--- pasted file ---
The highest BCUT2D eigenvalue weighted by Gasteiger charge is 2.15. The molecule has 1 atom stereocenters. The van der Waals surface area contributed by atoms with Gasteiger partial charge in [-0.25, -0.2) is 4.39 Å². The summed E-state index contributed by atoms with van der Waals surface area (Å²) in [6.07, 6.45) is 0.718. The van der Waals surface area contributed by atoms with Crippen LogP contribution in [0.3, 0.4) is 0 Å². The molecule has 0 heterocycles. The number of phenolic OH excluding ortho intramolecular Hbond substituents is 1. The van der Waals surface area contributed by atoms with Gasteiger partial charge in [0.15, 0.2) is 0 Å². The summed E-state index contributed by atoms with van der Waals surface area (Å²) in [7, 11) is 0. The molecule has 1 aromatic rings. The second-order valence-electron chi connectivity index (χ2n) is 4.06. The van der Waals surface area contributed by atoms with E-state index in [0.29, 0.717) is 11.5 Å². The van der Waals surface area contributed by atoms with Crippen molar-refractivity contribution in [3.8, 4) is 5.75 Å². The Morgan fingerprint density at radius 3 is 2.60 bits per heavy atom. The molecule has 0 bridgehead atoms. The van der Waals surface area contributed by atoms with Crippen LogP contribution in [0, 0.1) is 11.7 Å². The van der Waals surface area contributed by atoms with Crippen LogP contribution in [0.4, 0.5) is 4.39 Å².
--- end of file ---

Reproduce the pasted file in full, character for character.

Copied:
The highest BCUT2D eigenvalue weighted by Gasteiger charge is 2.15. The molecule has 1 atom stereocenters. The van der Waals surface area contributed by atoms with Gasteiger partial charge in [-0.25, -0.2) is 4.39 Å². The summed E-state index contributed by atoms with van der Waals surface area (Å²) in [6.07, 6.45) is 0.718. The van der Waals surface area contributed by atoms with Crippen LogP contribution in [0.3, 0.4) is 0 Å². The molecule has 0 heterocycles. The number of phenolic OH excluding ortho intramolecular Hbond substituents is 1. The van der Waals surface area contributed by atoms with Gasteiger partial charge in [0.15, 0.2) is 0 Å². The summed E-state index contributed by atoms with van der Waals surface area (Å²) in [7, 11) is 0. The molecule has 1 aromatic rings. The second-order valence-electron chi connectivity index (χ2n) is 4.06. The van der Waals surface area contributed by atoms with E-state index in [0.29, 0.717) is 11.5 Å². The van der Waals surface area contributed by atoms with Crippen molar-refractivity contribution in [3.8, 4) is 5.75 Å². The Morgan fingerprint density at radius 3 is 2.60 bits per heavy atom. The molecule has 0 bridgehead atoms. The van der Waals surface area contributed by atoms with Crippen LogP contribution in [0, 0.1) is 11.7 Å². The van der Waals surface area contributed by atoms with Crippen LogP contribution in [0.4, 0.5) is 4.39 Å².